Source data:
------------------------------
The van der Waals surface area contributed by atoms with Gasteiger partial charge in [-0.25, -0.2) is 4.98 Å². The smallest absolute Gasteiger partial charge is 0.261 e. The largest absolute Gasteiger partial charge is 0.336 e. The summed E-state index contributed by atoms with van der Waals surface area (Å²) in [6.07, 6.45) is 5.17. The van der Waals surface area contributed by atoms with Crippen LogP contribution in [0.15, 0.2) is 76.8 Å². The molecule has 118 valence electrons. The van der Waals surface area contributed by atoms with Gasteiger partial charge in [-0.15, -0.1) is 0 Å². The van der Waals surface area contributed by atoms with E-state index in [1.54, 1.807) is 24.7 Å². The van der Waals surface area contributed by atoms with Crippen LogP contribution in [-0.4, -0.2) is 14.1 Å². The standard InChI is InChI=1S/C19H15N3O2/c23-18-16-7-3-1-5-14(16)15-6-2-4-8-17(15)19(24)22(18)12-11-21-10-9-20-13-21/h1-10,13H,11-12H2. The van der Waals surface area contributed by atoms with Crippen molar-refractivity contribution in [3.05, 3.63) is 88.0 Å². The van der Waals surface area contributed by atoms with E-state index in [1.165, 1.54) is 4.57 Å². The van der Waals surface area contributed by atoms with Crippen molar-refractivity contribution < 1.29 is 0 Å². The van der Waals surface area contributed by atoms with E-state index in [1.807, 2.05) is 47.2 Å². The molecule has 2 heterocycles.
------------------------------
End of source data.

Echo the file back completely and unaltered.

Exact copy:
The van der Waals surface area contributed by atoms with Gasteiger partial charge in [-0.25, -0.2) is 4.98 Å². The smallest absolute Gasteiger partial charge is 0.261 e. The largest absolute Gasteiger partial charge is 0.336 e. The summed E-state index contributed by atoms with van der Waals surface area (Å²) in [6.07, 6.45) is 5.17. The van der Waals surface area contributed by atoms with Crippen LogP contribution in [0.15, 0.2) is 76.8 Å². The molecule has 118 valence electrons. The van der Waals surface area contributed by atoms with Gasteiger partial charge in [-0.15, -0.1) is 0 Å². The van der Waals surface area contributed by atoms with E-state index in [1.54, 1.807) is 24.7 Å². The van der Waals surface area contributed by atoms with Crippen LogP contribution in [-0.4, -0.2) is 14.1 Å². The standard InChI is InChI=1S/C19H15N3O2/c23-18-16-7-3-1-5-14(16)15-6-2-4-8-17(15)19(24)22(18)12-11-21-10-9-20-13-21/h1-10,13H,11-12H2. The van der Waals surface area contributed by atoms with Crippen molar-refractivity contribution in [3.05, 3.63) is 88.0 Å². The van der Waals surface area contributed by atoms with E-state index in [1.165, 1.54) is 4.57 Å². The van der Waals surface area contributed by atoms with Crippen molar-refractivity contribution < 1.29 is 0 Å². The van der Waals surface area contributed by atoms with E-state index in [1.807, 2.05) is 47.2 Å². The molecule has 2 heterocycles.